Tuesday, April 15, 2014

Reading Roundup: Historical Southern Fiction


Robert Hicks’ The Widow of the South hits close to home, geographically speaking. Set in 1864 near the end of the Civil War, this novel takes one small part of that four year conflict and tells a detailed story of one town, one family, and how they were affected by the most bitter conflict in US history.

The Battle of Franklin was one of the most disastrous conflicts for the Confederacy, resulting in thousands of casualties from just one day of fighting. Carnton Plantation (a real place near Nashville that happens to be a beautiful modern-day wedding venue!) was right in the middle of the battle and taken over by troops as a field hospital to tend to the injured and dying. In Hicks’ story, Carrie McGavock (also a real person) is forced to face the horrors of the war as they literally arrive on her doorstep. As she works with the soldiers and sees the effects of the war firsthand, she finds the strength and passion to stand up for the individual lives that war so caustically simplifies as mere numbers.

This book was partly fascinating just because its setting is one that’s very familiar. And contrary to what you may believe, local Civil War battles are not something we learned in school—so I knew very little about the historic events around which this novel takes place! It’s also fascinating that much of this story, though fiction, is based on real people and places. Hicks clearly thoroughly researched the time and place and created a very detailed account of the affects of this war. That being said, this is a long book, and I thought it dragged in several places. When I say Hicks was detailed, I mean it. I finished with a better opinion of this book than I had during reading it, which is a rare sentiment, but I was left inspired to further investigate the real story on my own. Also, my mom and sister both loved this.

I last read Cold Sassy Tree by Olive Ann Burns back in my 10th grade English class, and I remembered nothing more other than my mom also reading it and liking it. It was this memory that inspired me to pick it up again and read it as a grown-up.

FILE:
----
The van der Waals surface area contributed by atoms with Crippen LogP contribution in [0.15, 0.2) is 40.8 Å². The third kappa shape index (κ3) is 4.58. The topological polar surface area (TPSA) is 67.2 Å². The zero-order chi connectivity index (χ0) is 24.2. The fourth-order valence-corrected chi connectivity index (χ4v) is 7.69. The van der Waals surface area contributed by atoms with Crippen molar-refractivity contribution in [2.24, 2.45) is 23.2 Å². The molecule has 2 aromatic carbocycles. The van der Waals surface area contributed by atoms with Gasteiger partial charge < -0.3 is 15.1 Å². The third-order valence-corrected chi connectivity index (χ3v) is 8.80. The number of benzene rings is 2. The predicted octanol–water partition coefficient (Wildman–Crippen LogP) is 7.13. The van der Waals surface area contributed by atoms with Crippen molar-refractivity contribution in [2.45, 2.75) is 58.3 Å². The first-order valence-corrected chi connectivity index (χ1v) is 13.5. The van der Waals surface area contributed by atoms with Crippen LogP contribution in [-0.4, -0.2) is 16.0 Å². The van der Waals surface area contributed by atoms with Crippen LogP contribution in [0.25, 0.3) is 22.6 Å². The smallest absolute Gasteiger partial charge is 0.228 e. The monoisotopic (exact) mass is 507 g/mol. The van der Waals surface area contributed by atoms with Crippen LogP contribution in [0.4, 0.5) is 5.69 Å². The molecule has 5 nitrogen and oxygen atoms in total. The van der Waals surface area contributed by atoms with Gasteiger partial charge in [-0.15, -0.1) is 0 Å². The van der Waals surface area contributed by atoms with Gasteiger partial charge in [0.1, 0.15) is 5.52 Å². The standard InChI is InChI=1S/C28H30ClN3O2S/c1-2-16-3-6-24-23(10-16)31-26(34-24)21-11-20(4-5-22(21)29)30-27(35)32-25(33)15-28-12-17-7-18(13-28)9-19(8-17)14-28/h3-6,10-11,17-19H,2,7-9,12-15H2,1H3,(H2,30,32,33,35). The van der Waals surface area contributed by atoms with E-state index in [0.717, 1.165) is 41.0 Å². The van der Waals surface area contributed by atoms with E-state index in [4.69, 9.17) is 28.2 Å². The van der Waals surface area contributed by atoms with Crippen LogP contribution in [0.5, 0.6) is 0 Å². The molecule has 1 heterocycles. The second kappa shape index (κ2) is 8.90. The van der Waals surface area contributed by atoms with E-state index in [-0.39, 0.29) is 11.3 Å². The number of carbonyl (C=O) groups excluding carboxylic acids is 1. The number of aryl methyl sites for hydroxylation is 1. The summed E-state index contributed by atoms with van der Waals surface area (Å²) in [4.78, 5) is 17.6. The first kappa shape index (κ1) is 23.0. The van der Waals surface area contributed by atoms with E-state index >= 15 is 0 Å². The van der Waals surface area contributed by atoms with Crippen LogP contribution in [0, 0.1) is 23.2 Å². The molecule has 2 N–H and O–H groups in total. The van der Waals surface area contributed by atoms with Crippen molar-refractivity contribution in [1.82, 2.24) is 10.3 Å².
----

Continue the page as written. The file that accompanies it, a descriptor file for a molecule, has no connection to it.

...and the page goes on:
Cold Sassy, Georgia, is the type of small town where everybody knows everything about everybody else just about as soon as it happens. It’s summer 1906 and the talk of the town is how Will Blakeslee’s grandfather has up and married the young Miss Simpson less than a month after his beloved wife has been buried. Our fourteen-year-old narrator Will finds himself in the middle of the scandal, observing the reactions of the town and his family, and trying to see the subjective side of what’s happening around him.

For one, the time period of this story is really fun. It’s the turn of the century when modern luxuries are a conversation piece. Electricity, indoor plumbing, telephones, automobiles—there’s an excitement in the air about what’s coming next. As a narrator, Will is fascinating to read, because he’s old enough to understand that there’s always more than one way to read a story. He’s trying to view the world from an adult, unbiased perspective, and he gains an understanding that everyone has their own reasons for their actions. That’s a valuable lesson to learn. I’m glad I read Cold Sassy Tree again; it’s an enjoyable, humorous story with a lot of heart. Though, I can’t imagine it appealing to too many 10th graders—not provocative enough!

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